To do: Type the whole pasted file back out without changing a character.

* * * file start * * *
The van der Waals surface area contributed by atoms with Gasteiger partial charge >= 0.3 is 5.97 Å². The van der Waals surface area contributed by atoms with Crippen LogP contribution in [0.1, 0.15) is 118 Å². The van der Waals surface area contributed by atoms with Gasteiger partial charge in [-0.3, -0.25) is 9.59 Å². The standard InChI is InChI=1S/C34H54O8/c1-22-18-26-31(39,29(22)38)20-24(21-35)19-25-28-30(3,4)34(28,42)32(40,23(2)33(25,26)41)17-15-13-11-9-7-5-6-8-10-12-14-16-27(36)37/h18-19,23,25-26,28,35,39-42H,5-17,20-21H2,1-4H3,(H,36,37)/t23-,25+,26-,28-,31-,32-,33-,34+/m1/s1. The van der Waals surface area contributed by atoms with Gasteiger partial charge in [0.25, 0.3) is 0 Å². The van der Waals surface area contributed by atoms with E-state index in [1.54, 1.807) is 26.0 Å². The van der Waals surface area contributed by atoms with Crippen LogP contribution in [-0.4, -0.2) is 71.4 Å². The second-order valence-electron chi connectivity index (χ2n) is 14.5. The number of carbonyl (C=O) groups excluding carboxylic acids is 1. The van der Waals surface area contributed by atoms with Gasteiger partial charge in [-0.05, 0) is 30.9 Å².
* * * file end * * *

The van der Waals surface area contributed by atoms with Gasteiger partial charge >= 0.3 is 5.97 Å². The van der Waals surface area contributed by atoms with Crippen LogP contribution in [0.1, 0.15) is 118 Å². The van der Waals surface area contributed by atoms with Gasteiger partial charge in [-0.3, -0.25) is 9.59 Å². The standard InChI is InChI=1S/C34H54O8/c1-22-18-26-31(39,29(22)38)20-24(21-35)19-25-28-30(3,4)34(28,42)32(40,23(2)33(25,26)41)17-15-13-11-9-7-5-6-8-10-12-14-16-27(36)37/h18-19,23,25-26,28,35,39-42H,5-17,20-21H2,1-4H3,(H,36,37)/t23-,25+,26-,28-,31-,32-,33-,34+/m1/s1. The van der Waals surface area contributed by atoms with Gasteiger partial charge in [0.25, 0.3) is 0 Å². The van der Waals surface area contributed by atoms with E-state index in [1.54, 1.807) is 26.0 Å². The van der Waals surface area contributed by atoms with Crippen LogP contribution in [-0.4, -0.2) is 71.4 Å². The second-order valence-electron chi connectivity index (χ2n) is 14.5. The number of carbonyl (C=O) groups excluding carboxylic acids is 1. The van der Waals surface area contributed by atoms with Gasteiger partial charge in [-0.05, 0) is 30.9 Å².